DOG-OWNERS who had to pay almost £100 to get their micro-chipped pet back were angered at Cornwall Council's handling of the situation.
Jaydena and Gareth Pryor, of Penrose Terrace, Penzance, lost their two-and-a-half-year-old black labrador-lurcher, Kiely, at about 5pm last Wednesday.
She is tagged and micro-chipped, but the couple said no-one contacted them, contrary to advice given on the council's website, incurring them extra expense and worry.
Mrs Pryor said: "We were frantic – it was the first time she has disappeared. My husband chased round the streets and down to the prom while a friend searched on the beach at Long Rock. I was phoning all the local vets to find out if she'd been handed in.
"At around 7.30pm, I contacted the dog warden service and they said they had a dog matching Kiely's description found in nearby Bread Street and being taken to a kennels in Truro.
"The dog warden manager said the dog had not been scanned for a microchip but there was no tag on the dog."
The Pryors were reunited with Kiely at 11.30am the next day in Penzance but are asking why the warden failed to follow the council's own guidelines.
Its website says: "All dogs found or handled by one of the Dog Welfare and Enforcement Officers are scanned for a microchip, and where they are microchipped the owner is contacted to arrange return of their dog.
"Where the owner can be contacted immediately, the dog is released and no kennel charges are normally incurred (although a release fee of £40 will be incurred)."
Mrs Pryor said: "The microchip had our address, our home and mobile phone numbers. She was found just round the corner, so if Kiely had been scanned we could have had her back in two minutes.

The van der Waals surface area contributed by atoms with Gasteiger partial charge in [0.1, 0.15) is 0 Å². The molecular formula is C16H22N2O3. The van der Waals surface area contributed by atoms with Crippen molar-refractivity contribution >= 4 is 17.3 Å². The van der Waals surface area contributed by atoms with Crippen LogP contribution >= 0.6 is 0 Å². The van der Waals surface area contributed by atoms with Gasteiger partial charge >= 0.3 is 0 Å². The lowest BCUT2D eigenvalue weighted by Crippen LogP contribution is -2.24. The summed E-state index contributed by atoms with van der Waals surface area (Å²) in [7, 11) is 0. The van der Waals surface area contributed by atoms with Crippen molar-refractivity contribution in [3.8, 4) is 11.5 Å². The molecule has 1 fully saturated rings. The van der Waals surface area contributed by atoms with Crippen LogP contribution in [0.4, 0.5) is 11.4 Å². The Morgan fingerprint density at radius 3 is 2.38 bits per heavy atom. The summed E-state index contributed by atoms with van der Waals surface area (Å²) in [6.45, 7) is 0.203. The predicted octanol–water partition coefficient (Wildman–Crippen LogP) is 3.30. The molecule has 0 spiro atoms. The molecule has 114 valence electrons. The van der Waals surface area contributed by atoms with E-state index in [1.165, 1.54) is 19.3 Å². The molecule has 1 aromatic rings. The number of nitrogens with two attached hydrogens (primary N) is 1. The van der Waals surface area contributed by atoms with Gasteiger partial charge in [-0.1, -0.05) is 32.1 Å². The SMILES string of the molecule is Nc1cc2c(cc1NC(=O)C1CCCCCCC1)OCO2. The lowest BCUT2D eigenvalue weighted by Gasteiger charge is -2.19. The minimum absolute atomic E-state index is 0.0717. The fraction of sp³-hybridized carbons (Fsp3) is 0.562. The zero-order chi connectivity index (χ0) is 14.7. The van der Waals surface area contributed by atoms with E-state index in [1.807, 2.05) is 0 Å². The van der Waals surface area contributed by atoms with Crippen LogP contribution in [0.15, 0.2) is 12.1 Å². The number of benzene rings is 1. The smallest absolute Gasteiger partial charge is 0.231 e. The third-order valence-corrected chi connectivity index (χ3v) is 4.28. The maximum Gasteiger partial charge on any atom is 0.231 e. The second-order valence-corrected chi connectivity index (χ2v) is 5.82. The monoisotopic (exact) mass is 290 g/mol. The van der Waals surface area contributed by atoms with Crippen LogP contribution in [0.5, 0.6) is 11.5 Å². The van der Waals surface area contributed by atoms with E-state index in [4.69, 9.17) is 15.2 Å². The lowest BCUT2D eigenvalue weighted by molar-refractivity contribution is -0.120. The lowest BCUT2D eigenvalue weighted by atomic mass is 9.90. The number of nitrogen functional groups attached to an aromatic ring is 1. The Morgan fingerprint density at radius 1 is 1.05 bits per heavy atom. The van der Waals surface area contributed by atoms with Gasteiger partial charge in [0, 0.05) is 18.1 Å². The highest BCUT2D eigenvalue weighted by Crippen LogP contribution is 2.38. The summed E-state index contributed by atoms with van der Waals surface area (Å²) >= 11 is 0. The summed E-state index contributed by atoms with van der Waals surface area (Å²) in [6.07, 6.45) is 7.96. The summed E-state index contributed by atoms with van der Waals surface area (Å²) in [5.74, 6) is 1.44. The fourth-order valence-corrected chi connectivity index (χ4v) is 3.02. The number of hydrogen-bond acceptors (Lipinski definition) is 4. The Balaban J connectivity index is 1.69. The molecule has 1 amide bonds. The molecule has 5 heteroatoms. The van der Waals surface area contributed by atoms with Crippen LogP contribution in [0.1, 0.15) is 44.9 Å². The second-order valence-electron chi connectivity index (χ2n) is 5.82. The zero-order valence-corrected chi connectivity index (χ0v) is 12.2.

"We were worried sick and then had to pay £99 – £40 release fee, £35 for out of hours and £24 for two days' fee at the kennels.
"We are so happy to have Kiely back but it does seem that the council is trying to make as much money out of the service as possible. Why do we get charged for two days' fee at the kennels? Kiely was only there for around 12 hours.
"We have done everything in order to make sure she is safe and well looked after. We cannot understand why procedure that is clearly stated on the Cornwall Council website was not followed."
A spokesman for Cornwall Council said it does not return pets outside of normal office hours, to ensure the safety of its staff and allow them to give owners advice.
It added: "All seized dogs should be scanned for the presence of a microchip ... as contact can then be made with the owners.
"During the day we will attempt to make contact to reunite the dog with its owner but when a micro-chipped dog is found out of hours, we will contact the owners to reassure them that their dog is safe and make arrangements for collection on the next working day.
"If this procedure was not followed in this case we would ask the family to contact our enforcement team so that we can investigate this further."
It also said it was charged "per day or part day for kennelling" and the out of hour's charge covers the collection service.